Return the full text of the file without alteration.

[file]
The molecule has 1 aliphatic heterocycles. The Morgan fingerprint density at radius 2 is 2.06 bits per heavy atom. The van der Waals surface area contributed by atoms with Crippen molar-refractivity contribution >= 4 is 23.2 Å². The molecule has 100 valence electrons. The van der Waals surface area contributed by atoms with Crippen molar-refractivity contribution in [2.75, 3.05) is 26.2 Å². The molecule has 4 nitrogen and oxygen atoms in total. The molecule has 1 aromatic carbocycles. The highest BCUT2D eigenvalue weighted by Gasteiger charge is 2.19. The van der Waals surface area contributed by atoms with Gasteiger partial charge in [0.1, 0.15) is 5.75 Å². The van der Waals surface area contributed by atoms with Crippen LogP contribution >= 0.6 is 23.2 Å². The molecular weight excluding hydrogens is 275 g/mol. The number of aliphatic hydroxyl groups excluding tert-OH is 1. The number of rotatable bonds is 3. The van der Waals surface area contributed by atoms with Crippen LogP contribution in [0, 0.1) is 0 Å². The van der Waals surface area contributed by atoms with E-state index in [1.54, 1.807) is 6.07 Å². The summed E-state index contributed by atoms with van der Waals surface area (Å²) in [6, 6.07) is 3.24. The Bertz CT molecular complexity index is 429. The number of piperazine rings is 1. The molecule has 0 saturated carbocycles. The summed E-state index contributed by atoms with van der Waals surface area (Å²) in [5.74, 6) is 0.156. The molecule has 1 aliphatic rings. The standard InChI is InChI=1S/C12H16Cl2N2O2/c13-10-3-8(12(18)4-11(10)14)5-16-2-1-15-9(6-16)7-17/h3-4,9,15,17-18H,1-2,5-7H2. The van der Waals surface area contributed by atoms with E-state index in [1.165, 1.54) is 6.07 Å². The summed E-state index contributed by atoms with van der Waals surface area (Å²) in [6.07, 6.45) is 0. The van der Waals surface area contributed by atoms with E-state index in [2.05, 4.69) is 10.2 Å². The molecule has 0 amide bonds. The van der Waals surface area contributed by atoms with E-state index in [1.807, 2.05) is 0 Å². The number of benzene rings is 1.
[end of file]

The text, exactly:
The molecule has 1 aliphatic heterocycles. The Morgan fingerprint density at radius 2 is 2.06 bits per heavy atom. The van der Waals surface area contributed by atoms with Crippen molar-refractivity contribution >= 4 is 23.2 Å². The molecule has 100 valence electrons. The van der Waals surface area contributed by atoms with Crippen molar-refractivity contribution in [2.75, 3.05) is 26.2 Å². The molecule has 4 nitrogen and oxygen atoms in total. The molecule has 1 aromatic carbocycles. The highest BCUT2D eigenvalue weighted by Gasteiger charge is 2.19. The van der Waals surface area contributed by atoms with Gasteiger partial charge in [0.1, 0.15) is 5.75 Å². The van der Waals surface area contributed by atoms with Crippen LogP contribution >= 0.6 is 23.2 Å². The molecular weight excluding hydrogens is 275 g/mol. The number of aliphatic hydroxyl groups excluding tert-OH is 1. The number of rotatable bonds is 3. The van der Waals surface area contributed by atoms with Crippen LogP contribution in [0, 0.1) is 0 Å². The van der Waals surface area contributed by atoms with E-state index in [1.54, 1.807) is 6.07 Å². The summed E-state index contributed by atoms with van der Waals surface area (Å²) in [6, 6.07) is 3.24. The Bertz CT molecular complexity index is 429. The number of piperazine rings is 1. The molecule has 0 saturated carbocycles. The summed E-state index contributed by atoms with van der Waals surface area (Å²) in [5.74, 6) is 0.156. The molecule has 1 aliphatic rings. The standard InChI is InChI=1S/C12H16Cl2N2O2/c13-10-3-8(12(18)4-11(10)14)5-16-2-1-15-9(6-16)7-17/h3-4,9,15,17-18H,1-2,5-7H2. The van der Waals surface area contributed by atoms with E-state index in [1.165, 1.54) is 6.07 Å². The summed E-state index contributed by atoms with van der Waals surface area (Å²) in [6.07, 6.45) is 0. The van der Waals surface area contributed by atoms with E-state index in [2.05, 4.69) is 10.2 Å². The molecule has 0 amide bonds. The van der Waals surface area contributed by atoms with E-state index in [1.807, 2.05) is 0 Å². The number of benzene rings is 1.